Monday, June 20th, 2016

**Net Present Value** (NPV) is the difference between the present value of cash inflows and the present value of cash outflows.

It is a calculation that compares the amount invested today to the present value of the future cash receipts from the investment. In other words, the amount invested is compared to the future cash amounts after they are **discounted** by a specified rate of return.

A simple way to think about the net present value is:

NPV = Present Value (earnings) – Present Value (costs)

A positive net present value indicates that the projected earnings generated by a project or investment (in present money) exceeds the anticipated costs (also in present money). Generally, an investment with a positive NPV will be a profitable one, and an investment with a negative NPV will result in a net loss.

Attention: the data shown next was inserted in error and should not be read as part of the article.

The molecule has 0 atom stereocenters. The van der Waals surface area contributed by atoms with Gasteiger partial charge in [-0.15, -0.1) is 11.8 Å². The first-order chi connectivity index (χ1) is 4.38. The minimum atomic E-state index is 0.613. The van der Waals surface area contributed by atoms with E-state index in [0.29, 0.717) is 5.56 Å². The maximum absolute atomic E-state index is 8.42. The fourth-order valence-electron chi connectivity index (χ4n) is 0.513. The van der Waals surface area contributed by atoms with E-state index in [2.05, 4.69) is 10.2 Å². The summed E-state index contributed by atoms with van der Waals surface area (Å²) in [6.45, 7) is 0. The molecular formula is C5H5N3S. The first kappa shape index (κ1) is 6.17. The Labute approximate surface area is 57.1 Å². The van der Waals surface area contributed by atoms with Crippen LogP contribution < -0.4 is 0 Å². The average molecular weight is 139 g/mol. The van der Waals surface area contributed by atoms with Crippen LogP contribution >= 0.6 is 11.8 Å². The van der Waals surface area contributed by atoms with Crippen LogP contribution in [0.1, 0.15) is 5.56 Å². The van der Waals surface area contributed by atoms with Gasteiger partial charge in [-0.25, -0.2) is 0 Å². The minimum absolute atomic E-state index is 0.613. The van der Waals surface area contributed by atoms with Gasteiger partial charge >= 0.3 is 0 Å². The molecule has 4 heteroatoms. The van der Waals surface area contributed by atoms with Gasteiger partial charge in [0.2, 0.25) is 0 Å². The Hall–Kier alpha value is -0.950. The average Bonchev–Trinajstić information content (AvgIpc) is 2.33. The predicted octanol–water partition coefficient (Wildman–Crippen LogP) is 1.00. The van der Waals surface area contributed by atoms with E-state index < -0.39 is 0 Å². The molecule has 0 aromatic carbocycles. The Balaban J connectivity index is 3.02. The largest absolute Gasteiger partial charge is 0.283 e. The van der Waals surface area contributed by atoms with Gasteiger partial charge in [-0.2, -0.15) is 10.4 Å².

This concept is the basis for the** Net Present Value Rule**, which dictates that the only investments that should be made are those with positive NPV values.

Determining the value of a project is challenging because there are different ways to measure the value of **future** cash flows. Because of the time value of money (TVM), money in the present is worth more than the same amount in the future. This is both because of earnings that could potentially be made using the money during the intervening time and because of inflation.

**Summing-up**: Investments with a positive net present value would be acceptable. Investments with a negative net present value would be unacceptable.